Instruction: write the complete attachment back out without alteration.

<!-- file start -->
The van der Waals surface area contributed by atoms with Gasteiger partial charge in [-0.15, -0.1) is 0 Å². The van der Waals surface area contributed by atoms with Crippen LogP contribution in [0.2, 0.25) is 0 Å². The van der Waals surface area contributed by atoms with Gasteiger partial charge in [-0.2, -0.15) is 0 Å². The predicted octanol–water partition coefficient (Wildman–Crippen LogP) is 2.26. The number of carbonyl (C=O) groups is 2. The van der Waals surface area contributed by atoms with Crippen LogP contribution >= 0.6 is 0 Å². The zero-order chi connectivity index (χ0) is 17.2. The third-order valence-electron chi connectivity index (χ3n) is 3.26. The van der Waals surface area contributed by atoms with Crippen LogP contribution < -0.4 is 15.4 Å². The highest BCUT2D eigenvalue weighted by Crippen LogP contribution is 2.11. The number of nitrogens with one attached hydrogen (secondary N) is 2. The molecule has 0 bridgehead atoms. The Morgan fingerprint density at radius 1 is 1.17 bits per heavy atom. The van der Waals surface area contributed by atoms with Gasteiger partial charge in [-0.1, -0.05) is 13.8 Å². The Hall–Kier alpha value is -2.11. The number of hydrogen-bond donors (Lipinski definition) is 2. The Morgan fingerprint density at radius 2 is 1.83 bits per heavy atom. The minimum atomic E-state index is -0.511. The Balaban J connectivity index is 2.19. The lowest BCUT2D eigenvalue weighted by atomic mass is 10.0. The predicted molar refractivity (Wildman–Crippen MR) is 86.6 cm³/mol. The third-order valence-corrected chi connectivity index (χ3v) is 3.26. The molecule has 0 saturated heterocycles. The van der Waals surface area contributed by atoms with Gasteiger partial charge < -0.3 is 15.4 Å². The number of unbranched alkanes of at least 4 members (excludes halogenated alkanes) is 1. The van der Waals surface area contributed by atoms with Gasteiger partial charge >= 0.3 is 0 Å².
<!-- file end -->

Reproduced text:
The van der Waals surface area contributed by atoms with Gasteiger partial charge in [-0.15, -0.1) is 0 Å². The van der Waals surface area contributed by atoms with Crippen LogP contribution in [0.2, 0.25) is 0 Å². The van der Waals surface area contributed by atoms with Gasteiger partial charge in [-0.2, -0.15) is 0 Å². The predicted octanol–water partition coefficient (Wildman–Crippen LogP) is 2.26. The number of carbonyl (C=O) groups is 2. The van der Waals surface area contributed by atoms with Crippen LogP contribution >= 0.6 is 0 Å². The zero-order chi connectivity index (χ0) is 17.2. The third-order valence-electron chi connectivity index (χ3n) is 3.26. The van der Waals surface area contributed by atoms with Crippen LogP contribution < -0.4 is 15.4 Å². The highest BCUT2D eigenvalue weighted by Crippen LogP contribution is 2.11. The number of nitrogens with one attached hydrogen (secondary N) is 2. The molecule has 0 bridgehead atoms. The Morgan fingerprint density at radius 1 is 1.17 bits per heavy atom. The van der Waals surface area contributed by atoms with Gasteiger partial charge in [-0.1, -0.05) is 13.8 Å². The Hall–Kier alpha value is -2.11. The number of hydrogen-bond donors (Lipinski definition) is 2. The Morgan fingerprint density at radius 2 is 1.83 bits per heavy atom. The minimum atomic E-state index is -0.511. The Balaban J connectivity index is 2.19. The lowest BCUT2D eigenvalue weighted by atomic mass is 10.0. The predicted molar refractivity (Wildman–Crippen MR) is 86.6 cm³/mol. The third-order valence-corrected chi connectivity index (χ3v) is 3.26. The molecule has 0 saturated heterocycles. The van der Waals surface area contributed by atoms with Gasteiger partial charge < -0.3 is 15.4 Å². The number of unbranched alkanes of at least 4 members (excludes halogenated alkanes) is 1. The van der Waals surface area contributed by atoms with Gasteiger partial charge >= 0.3 is 0 Å².